3 Ways to Set the Table

Setting the table for an upcoming gathering? Don’t stress—we’ve got three easy guidelines for a well-set table. Once you’ve got the basics down, you can tweak the setting based on your personal preferences. Trust us—you’ll want to print this out and tack it on the refrigerator door!

TRADITIONAL
How you set the table sets the tone for the rest of the meal. If you’re entertaining guests for a proper sit down dinner, it might be nice to bring out your coordinating dinnerware, flatware, glassware, and stemware, for a polished look.

When it comes to flatware, work in the direction of the plate as the meal proceeds. And take note of this acronym: WRW. The water glass stands directly above the dinner knife, the red wine is at the center, and the white wine is to the right. Finally, the bread and butter plates are always above the plate and to the left. (So we can all stop stealing bread rolls from the person to our right!)

3 Ways to Set the Table: Classic - Discover, a blog by World Market

 

CASUAL
We all love a casual table setting, but casual doesn’t have to come at the cost of taste or order. Your napkins don’t have to be shaped like an envelope or lotus flower, but folding beautiful printed or solid napkins on the left side of the dinner plate can give a casual setting just the right amount of pop.

3 Ways to Set the Table: Casual - Discover, a blog by World Market

 

DESSERT
End the night on a high note! Table setting sticklers insist on clearing the table of all wineglasses, but this clearly doesn’t apply when you’re having desert wine.

3 Ways to Set the Table: Dessert - Discover, a blog by World Market

 

 

17 Comments

  • Billie

    Your second example, a casual setting, has the salad plate on top of the dinner plate, which would not be correct. The salad, if one is being served with the meal, would be on the dinner plate itself, except if the food has a sauce or some kind of gravy, which could make for a messy presence on the plate itself. The salad would then be on its own plate to the left of the forks.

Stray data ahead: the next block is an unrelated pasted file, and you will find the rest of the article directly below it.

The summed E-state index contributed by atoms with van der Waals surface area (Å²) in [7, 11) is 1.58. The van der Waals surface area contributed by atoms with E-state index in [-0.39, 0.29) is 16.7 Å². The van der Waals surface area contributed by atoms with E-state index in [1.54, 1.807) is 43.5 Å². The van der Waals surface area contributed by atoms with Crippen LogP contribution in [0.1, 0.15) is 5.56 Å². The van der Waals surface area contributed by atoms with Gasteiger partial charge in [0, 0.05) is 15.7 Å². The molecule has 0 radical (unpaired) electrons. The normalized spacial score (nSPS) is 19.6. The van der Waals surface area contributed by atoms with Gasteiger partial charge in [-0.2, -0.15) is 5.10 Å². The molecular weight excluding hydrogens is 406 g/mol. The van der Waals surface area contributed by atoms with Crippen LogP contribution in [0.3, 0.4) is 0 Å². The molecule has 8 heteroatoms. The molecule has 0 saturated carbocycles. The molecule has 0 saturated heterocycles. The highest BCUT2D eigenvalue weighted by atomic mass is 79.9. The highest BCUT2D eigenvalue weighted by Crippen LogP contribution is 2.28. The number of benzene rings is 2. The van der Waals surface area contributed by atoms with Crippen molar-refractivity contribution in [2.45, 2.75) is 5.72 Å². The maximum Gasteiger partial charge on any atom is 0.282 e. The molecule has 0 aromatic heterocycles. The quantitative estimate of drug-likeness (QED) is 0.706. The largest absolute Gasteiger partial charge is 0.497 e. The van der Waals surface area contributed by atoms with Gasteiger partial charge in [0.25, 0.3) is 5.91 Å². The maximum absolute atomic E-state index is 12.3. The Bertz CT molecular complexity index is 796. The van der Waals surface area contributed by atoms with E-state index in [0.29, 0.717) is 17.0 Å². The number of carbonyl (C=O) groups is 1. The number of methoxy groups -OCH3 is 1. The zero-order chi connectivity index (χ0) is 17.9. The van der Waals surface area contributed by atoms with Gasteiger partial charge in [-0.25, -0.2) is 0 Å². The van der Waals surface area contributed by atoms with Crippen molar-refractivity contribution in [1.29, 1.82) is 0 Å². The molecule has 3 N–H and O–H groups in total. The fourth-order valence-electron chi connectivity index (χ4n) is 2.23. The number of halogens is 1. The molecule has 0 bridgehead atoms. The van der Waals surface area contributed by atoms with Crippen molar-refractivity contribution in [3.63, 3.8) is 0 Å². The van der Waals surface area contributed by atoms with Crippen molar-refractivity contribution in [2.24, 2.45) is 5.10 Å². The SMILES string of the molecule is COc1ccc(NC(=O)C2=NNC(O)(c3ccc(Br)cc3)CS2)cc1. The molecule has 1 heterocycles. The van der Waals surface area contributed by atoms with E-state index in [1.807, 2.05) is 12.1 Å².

• Steph

    Does anyone still use chargers?

    • Billie

      Yes, many people use service plates i.e. chargers. They remain under first course, such as soup, and are exchanged with the dinner plate when that is served.

  • Gail

    Glad to know this is still important to others, too. I was taught when growing up but many my age don’t seem to have a clue. Nothing more satisfying than a beautiful table!

  • Nancy

    As a young Southern Girl , I was taught that the napkin can either go in the plate with napkin ring or to left of setting with point facing outward beside salad fork!!

  • Nancy

    Growing up as a young Southern Lady I was taught that the napkin either goes in the plate with a napkin ring or pointed outward beside the forks!!

  • Barbara

    Very helpful – thanks! Somehow always want my napkin point to the outside but will change my ways !

    • Patti

      I was thinking I would like the setting better with the napkin point the other way! Do what feels right to you….it’s only a table setting!

  • Lyn

    Thanks for the quick reminders.

  • Sandy

    very helpful – thanks.

  • GeekyFutureTeacher

    Desert wine – is it really dry? 😉

    • Patti

      Nice catch?

    • Heather Cross

      @GeekyFutureTeacher

      Dessert Wine is typically sweet, with very rich aromas. World Market has tons of dessert wines to choose from. My favorite is Chocolate Shop, it’s a full-bodied red wine, meant to enhance chocolate dishes.

      • Allyson L

        Heather, Geeky Future Teacher was pointing out the spelling error. They spelled dessert wine as desert which is the hot, arrid, sandy area.
        You missed her point.

  • Cheryl

    Good to know thanks a lot.

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